Camp Lejeune, NC | October 12, 2012
Weslea Teraberry exuded the energy and excitement of a normal four-year-old. She didn’t walk; she bounced. Her outgoing personality drew people to her, and she never hesitated to tell of her future plans to attend Johnson Primary School with her sister aboard Marine Corps Base Camp Lejeune.
Weslea, however, would never make it to her first day of kindergarten.
In a tragic twist of a typical day, her mother, Chantel, found her choked by the window blind cord. Medics were unable to revive her, and she passed away during an air-lift transport to a nearby hospital Feb. 15, 2008.
The impact continues to ripple across the Marine Corps’s relatively small community where friends become instant family. Just as every reunion, birthday and joyous occasion is celebrated by many, when tragedy strikes it’s not felt by one but by all.
“It rocked our world,” remembers Amanda Hernandez, a close family friend. “If it could happen to them, it could happen to any of us.”
The JPS faculty, along with many of the students and their families, came together to set up a memorial garden in the weeks following Weslea’s death, but over the years, upkeep and safety issues caused the site to be set aside.
As the five-year anniversary of the accident approaches, Weslea’s grandfather, Adrien Joinette found the memorial in need of a makeover during a recent visit.
“When I visited a friend in July, we started talking about the possibilities,” he explained.
The story and suggestions reached JPS’ assistant principal, Kendra Wetherington, who proposed a relocation plan to the school’s Parent Teacher Association for their Beautification Fund.
“(Hernandez) graciously volunteered to head the project, took the ball and rolled with it,” stated Wetherington.
Because of her connection with the Teraberry family, Hernandez wanted to make sure the new memorial was done right.
“I’ve had the pleasure of being a family friend for a long time,” she said. “(Weslea’s death) was devastating to the entire community. It’s nice we’re allowed to do something in her memory.”
Hernandez, along with several other members of the PTA and personal friends, banned together with the help of local businesses and the Department of Defense Education Activity’s maintenance department to build a stone walkway, plant a small garden and set up a statue in Weslea’s memory directly behind the flag pole in front of the school. Benches were also donated to set in the area.
“Weslea was an amazing little girl,” Hernandez pointed out. “This project was near and dear to my heart. It still feels like yesterday.”
The new memorial was revealed Oct. 5 at JPS.
Chantel traveled from Canada, where her family is currently living, with her daughter and Joinette for the unveiling and was taken aback by the encouragement she continues to receive from her friends, the JPS faculty and official base leaders. Brig. Gen. Thomas A. Gorry, commanding general of Marine Corps Installations East, came to show his support and to learn more about who Weslea was.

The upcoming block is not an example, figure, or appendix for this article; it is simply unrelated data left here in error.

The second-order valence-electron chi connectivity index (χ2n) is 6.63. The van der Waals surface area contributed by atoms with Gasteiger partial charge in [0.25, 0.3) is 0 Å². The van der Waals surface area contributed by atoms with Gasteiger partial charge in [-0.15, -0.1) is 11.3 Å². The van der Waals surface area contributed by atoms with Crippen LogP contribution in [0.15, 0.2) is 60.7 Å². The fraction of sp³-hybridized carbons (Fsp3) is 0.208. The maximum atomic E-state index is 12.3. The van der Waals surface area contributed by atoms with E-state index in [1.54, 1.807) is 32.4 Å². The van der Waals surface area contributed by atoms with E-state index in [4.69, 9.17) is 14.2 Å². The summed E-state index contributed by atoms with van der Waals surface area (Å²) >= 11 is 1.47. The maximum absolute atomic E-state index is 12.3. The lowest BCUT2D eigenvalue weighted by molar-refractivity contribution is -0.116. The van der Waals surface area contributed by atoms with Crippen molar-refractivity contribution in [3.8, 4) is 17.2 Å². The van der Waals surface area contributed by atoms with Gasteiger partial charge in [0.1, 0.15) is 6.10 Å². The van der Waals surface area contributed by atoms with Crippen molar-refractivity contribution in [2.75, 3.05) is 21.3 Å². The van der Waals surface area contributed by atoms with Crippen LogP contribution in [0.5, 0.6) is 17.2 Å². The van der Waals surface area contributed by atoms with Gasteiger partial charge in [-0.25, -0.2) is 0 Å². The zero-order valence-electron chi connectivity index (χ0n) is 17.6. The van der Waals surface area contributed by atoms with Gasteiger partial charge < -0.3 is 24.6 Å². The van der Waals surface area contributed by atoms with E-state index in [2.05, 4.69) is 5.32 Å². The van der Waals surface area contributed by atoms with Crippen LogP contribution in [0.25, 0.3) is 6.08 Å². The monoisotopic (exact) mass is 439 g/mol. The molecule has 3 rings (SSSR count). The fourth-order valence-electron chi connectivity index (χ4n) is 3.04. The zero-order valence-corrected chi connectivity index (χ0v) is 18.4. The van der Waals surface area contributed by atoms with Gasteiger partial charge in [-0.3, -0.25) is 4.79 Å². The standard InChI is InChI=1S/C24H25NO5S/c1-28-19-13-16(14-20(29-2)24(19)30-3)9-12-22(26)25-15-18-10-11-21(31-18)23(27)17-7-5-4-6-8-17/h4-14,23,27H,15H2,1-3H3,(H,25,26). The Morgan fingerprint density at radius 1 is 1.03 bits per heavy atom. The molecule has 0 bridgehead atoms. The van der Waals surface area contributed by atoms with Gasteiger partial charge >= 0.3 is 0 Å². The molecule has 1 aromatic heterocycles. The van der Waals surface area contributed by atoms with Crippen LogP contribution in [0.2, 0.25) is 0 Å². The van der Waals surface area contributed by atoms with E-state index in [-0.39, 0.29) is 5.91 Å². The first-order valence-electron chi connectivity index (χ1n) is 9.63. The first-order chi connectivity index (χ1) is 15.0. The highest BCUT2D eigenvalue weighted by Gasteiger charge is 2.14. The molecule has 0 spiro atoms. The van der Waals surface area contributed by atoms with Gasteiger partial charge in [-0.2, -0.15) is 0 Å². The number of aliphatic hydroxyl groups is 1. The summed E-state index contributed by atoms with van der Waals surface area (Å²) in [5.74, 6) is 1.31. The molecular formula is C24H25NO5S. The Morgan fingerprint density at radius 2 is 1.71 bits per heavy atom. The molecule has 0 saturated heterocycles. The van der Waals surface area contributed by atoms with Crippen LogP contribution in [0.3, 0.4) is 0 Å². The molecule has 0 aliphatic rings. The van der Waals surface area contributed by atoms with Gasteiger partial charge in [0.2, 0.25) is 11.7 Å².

“What we’ve always hoped for is to bring awareness to the unknown dangers,” Joinette admitted. “It’s nice to know people still want to remember. I never expected all this.”
In addition to the outside display, Hernandez also put together a framed photo collage with a poem written by one of the teacher’s who knew Weslea and a plaque which reads, “If love could have saved you, you would have lived forever …. May she forever dance in our hearts as she danced the hallways in her pink boots.”
After uncovering the picture, Chantal addressed everyone who came to remember with her.
“This means so much. Thank you,” she said. “(Weslea) loved this school.”
Wetherington, who was not at JPS when the tragedy occurred, realized the unique bond the military families have with the school while working on the project.
“You can tell what a family we are here,” she pointed out. “We are here to serve our military families everyday. We are a family unit beyond just the military. The connection between school and home is huge. This is just one example. We’ll always rally together.”
Since Weslea’s death, Chantel learned family doesn’t always mean sharing the same blood but rather the same heart.
“Being a military wife, your friends become your family,” she described. “It never matters where you are or how long it’s been since you were together. It’s always like the last day you saw them.”
The group of friends gathered around Chantel after the ceremony, and through choked-back tears, she assured them she wouldn’t have gotten through the tragedy without them.
“For them to even do this for me … I’m so lucky to have the friends I have,” she explained. “These ladies are my home. We’re family.”